I am on an ongoing journey to learn and work around cybersecurity. ClankHead is a personal website that blogs to document this journey.
It is descriptive and to some extent, prescriptive. Descriptively, it details the topics/concepts which I learn and practice, along with the reference materials I used for doing so. Prescriptively, it can help you as a reader to have some recommendations for your learning if you have keen interest in cybersecurity as well.
My name is Jay Lim.
I have completed a bachelor’s degree in business management from the University of London (International Programmes), and a diploma in mechatronics engineering from Nanyang Polytechnic.
Currently, I am aspiring to achieve a bachelor’s degree in cybersecurity and at the same time to gain enough training and practical experience to start a career in information security.
In my free time, I’m into computer programming to improve my problem solving and logic skills. I am also an avid reader with a diverse range of reading interests including economics, politics, culture, science-fiction etc. In addition, one of my creature comforts is indulging in video games. Oh yes, and I am trying out playing the piano 😉
How my interest started
When I was an intern at Schneider Electric in 2017 I met a colleague who was working in network security. Although I was from the logistics department, he was keen to share with me about the nature of job which I found quite interesting. Perhaps it was the way he described it which made it sound exciting. Hence out of personal curiosity, I tried to “teach” myself cybersecurity.
After a year or two with tons of books, exercises and online resources, my interest began to grow after reading about historical cyberattacks, hackers and the popular culture influenced by them. Thus, despite having work experience from other fields, I decided to strive towards breaking into information security.
The rough road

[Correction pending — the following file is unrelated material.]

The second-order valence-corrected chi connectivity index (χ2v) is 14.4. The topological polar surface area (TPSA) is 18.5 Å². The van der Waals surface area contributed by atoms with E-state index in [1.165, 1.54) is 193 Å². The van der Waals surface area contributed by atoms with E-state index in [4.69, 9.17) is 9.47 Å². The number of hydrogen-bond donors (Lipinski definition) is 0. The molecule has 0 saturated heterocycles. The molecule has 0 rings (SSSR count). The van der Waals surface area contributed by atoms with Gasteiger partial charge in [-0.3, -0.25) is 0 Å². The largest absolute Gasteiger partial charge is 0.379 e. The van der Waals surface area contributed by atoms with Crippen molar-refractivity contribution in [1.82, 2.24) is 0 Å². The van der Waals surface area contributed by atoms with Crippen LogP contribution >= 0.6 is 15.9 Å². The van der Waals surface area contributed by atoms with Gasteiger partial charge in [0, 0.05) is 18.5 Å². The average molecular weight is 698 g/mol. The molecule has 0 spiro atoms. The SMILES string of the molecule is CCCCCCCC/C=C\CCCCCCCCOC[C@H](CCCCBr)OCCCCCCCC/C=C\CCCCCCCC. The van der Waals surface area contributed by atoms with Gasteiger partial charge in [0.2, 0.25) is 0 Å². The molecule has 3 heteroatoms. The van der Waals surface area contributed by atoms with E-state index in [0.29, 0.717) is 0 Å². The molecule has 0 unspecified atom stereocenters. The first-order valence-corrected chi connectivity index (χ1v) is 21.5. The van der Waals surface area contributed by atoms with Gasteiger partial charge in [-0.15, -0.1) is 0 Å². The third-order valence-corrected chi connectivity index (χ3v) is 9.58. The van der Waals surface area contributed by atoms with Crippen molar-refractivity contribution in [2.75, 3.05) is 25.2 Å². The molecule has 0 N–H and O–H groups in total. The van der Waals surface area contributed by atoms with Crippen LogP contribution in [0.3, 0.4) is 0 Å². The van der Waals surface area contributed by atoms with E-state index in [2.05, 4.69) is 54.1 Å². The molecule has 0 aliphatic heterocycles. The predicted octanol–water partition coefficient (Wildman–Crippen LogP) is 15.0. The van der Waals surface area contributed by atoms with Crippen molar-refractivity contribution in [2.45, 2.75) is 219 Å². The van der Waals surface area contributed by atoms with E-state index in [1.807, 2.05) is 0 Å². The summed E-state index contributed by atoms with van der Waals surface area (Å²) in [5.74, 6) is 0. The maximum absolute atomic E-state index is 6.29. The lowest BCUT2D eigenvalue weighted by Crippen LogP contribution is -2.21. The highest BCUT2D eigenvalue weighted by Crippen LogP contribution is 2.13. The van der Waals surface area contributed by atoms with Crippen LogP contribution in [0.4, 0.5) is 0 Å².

Despite learning a lot of buzzwords, trends and general concepts about cybersecurity, I am still far from being accepted for a information security position. My knowledge is hardly translated into actual workable skills which it can actually add value to the security industry. This was evident from the amount of silence I received after sending out my resume with hopes of landing any entry level cybersecurity position (including internships).
From this shortcoming, I came to realize that although it is important to allow one’s curiosity to drive his passion to learn, sadly, curiosity and passion alone can only get me so far.
At the end of the day, I believe any hiring decision is often made based on whether or not the hiring manager thinks that a candidate can effectively contribute to the employer’s goals within the shortest possible time. This led to a chicken-and-egg situation; companies won’t hire you unless you have work experience, but you can’t gain work experience unless you are hired. It’s possible that many companies simply want to pass the risk of training fresh candidates to someone else before considering to hire them.
Therefore, with this reality coming to light, I took more personal responsibility over my own training by revamping my approach of gaining information security experience. Although I have always been a self-starter with a DIY attitude, I was usually too spontaneous and lacked a methodical approach. Hence, I created a plan for building the experience needed to perform the roles and responsibilities expected of an InfoSec personnel.
My plan involves breaking down my self-learning approach into four areas; systems, software, security and human factor. Each of this area consists related sub-areas such as computer networks, cryptography etc. This is a way of keeping track my learning progress to ensure that I adequately cover the areas I need to know.
Click here to see the details of these four areas.